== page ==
Thanks to the summer program, said Michael Pearson, president of Union Packaging, of Yeadon, "when these youth enter the workforce for real, they'll have a concept of being on time, that you can't take off when you want."
Pearson said continuing to expand youth employment was critical for the region's future. "There are segments of the metro Philadelphia community where it may have two or three generations since anyone in the family had a real job."
If young people are not drawn out of impoverished backgrounds and into the workforce, they will become a burden on the region, making it less competitive and more violent, warned Pearson and other executives interviewed for this article.
The summer jobs are an important first step, said Melissa J. Orner, senior vice president of the youth network. "You can't imagine something you haven't seen. If you can't imagine a job, you cannot want it," she said.
Manij Battle-Whiteman, 16, spent the summer at Comcast Corp., working on the team that processes commissions to stores that sell the company's cable television and other services.
"I've learned to look over my work twice. I am part of a team. If my work isn't absolutely correct, money goes to where it is not supposed to be and my teammates have to work harder," Battle-Whiteman said. He aspires to go to college and become a chemical engineer.
Sanithia Scales, 18, spent "a busy summer" working for KPMG L.L.P., the big accounting and management-consulting firm, scanning client documents into a computer, among other things. Working with others improved her communications skills, which she said would help her study theater in college and become an actress.
She learned, she added, that when she worked hard and helped others, things went better in the department. "At the start of the summer," she said, "I didn't expect that I could make a difference in such a large company, but I have."
Scales is already living on her own, working nights at UPS Inc., a part-time job that provides income for her education and health-care benefits.
The job is only part of the experience for the summer interns. The youth network coached their mentors at work and held weekly classes and exercises on a wide range of workplace issues, including communication, teamwork, and understanding how work gets done.
The interns were assigned to interview the chief executive officers where they worked, and to draw an organizational chart of the company.
"We also played memory games," said Briana Bailey, 18, whose internship at the youth network was funded by a local business. She said this helped her to listen better and remember instructions.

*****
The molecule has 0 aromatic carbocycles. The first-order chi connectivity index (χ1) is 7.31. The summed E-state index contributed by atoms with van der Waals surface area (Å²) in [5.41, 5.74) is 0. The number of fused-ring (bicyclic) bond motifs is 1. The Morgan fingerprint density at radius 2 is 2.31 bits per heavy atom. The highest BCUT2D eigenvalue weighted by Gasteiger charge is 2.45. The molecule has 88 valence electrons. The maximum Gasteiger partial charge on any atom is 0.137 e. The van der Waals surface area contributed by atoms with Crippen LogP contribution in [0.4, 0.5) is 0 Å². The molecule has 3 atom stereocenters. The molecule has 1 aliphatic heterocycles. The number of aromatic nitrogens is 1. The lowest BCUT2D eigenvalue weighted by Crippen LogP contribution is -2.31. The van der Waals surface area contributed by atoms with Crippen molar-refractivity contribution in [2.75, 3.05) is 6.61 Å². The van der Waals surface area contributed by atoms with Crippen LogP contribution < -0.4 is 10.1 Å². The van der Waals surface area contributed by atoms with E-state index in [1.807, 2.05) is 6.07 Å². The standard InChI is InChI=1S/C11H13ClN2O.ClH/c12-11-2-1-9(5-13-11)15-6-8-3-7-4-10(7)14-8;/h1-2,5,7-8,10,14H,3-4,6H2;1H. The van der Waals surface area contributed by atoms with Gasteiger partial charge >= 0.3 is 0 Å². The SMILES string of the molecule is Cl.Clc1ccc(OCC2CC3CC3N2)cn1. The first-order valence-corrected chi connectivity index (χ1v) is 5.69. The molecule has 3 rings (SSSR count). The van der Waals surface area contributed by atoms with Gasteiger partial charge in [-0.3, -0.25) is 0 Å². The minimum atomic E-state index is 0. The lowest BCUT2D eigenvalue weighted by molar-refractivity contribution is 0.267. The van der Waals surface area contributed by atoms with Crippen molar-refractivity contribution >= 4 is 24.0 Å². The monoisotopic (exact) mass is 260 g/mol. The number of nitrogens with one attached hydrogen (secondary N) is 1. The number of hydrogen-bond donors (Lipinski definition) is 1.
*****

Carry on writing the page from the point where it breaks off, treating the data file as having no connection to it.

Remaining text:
The interns also got advice and answers to their questions from local entrepreneurs and executives during several forums.
The work the youth network does behind the scenes "is Herculean," said Mark S. Schweiker, president of the chamber.
Joseph A. Frick, chief executive of Independence Blue Cross, is making bringing youth into the workforce the top priority of his two-year term as the chamber's board chairman.
"I've had exposure to so many different leaders who have talked about how important their mentors were at a young age, and how important it was to have workplace experience," Frick said.
Jerry Maginnis, managing partner of the KPMG Philadelphia office, said this summer was his firm's first experience with high school interns. "We were very surprised at how successful it was, how productive the interns were," he said.
The firm also benefits long-term, he said. "There is this whole Generation X and Y thing going on. Our ability to stay connected helps make us more successful as an organization," Maginnis said.
Pearson, the Union Packaging CEO, talks more bluntly about the urgency of more jobs and mentoring for youth.
"I'm an example of a guy who got a lot of attention and help when I was a poor black kid in West Philadelphia, and I was able to exceed expectations. Fortunately, I had a father who was a presence in my life. Many of these young people are in single-parent homes," Pearson said.
"We've got to give them the soft skills, not just hard skills, or they're going to fail. Even if they start at menial tasks, employers are going to expect them to be on time," he said.
Today's youth need work opportunities and role models, Pearson added, "to be culturally brought out of machismo. I am an African American male. I understand the need to establish manhood. I hope we can establish that manhood is being responsible . . . I have guys working for me with three or four child-support payments. They're living with their mother because they can't afford anything else."
Pearson said his summer interns were among his hardest workers, and he hopes "it was a wake-up call to work around people who have had hard knocks."
Philadelphia Youth Network
What: An independent nonprofit corporation that works with the school district and city, state and federal agencies to prepare youth for employment.
Goal: To promote and coordinate jobs, internships and training programs for young people 14 and older, funded by employers, government programs and foundations.
Results: During 2007, 8,226 young people were served by its programs.
Contact: 267-502-3800; www.pyninc.org.
Contact staff writer Henry J. Holcomb at 215-854-2614 or firstname.lastname@example.org